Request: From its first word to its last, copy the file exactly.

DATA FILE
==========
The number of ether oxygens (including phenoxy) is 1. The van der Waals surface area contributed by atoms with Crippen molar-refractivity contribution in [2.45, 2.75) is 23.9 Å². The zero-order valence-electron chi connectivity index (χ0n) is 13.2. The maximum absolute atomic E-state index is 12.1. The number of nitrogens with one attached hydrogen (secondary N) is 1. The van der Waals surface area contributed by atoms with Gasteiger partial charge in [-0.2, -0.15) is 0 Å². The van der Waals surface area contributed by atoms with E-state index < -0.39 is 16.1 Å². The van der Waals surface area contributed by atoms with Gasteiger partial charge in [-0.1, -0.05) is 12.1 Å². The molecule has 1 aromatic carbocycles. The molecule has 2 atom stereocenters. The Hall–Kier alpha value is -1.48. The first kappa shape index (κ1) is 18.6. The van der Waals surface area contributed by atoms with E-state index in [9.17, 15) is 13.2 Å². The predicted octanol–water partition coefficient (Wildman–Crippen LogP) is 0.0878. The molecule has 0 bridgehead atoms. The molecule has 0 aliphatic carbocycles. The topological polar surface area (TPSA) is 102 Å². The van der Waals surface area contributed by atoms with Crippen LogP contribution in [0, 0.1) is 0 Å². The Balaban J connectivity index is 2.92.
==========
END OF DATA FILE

The number of ether oxygens (including phenoxy) is 1. The van der Waals surface area contributed by atoms with Crippen molar-refractivity contribution in [2.45, 2.75) is 23.9 Å². The zero-order valence-electron chi connectivity index (χ0n) is 13.2. The maximum absolute atomic E-state index is 12.1. The number of nitrogens with one attached hydrogen (secondary N) is 1. The van der Waals surface area contributed by atoms with Gasteiger partial charge in [-0.2, -0.15) is 0 Å². The van der Waals surface area contributed by atoms with E-state index < -0.39 is 16.1 Å². The van der Waals surface area contributed by atoms with Gasteiger partial charge in [-0.1, -0.05) is 12.1 Å². The molecule has 1 aromatic carbocycles. The molecule has 2 atom stereocenters. The Hall–Kier alpha value is -1.48. The first kappa shape index (κ1) is 18.6. The van der Waals surface area contributed by atoms with E-state index in [9.17, 15) is 13.2 Å². The predicted octanol–water partition coefficient (Wildman–Crippen LogP) is 0.0878. The molecule has 0 bridgehead atoms. The molecule has 0 aliphatic carbocycles. The topological polar surface area (TPSA) is 102 Å². The van der Waals surface area contributed by atoms with Crippen LogP contribution in [0, 0.1) is 0 Å². The Balaban J connectivity index is 2.92.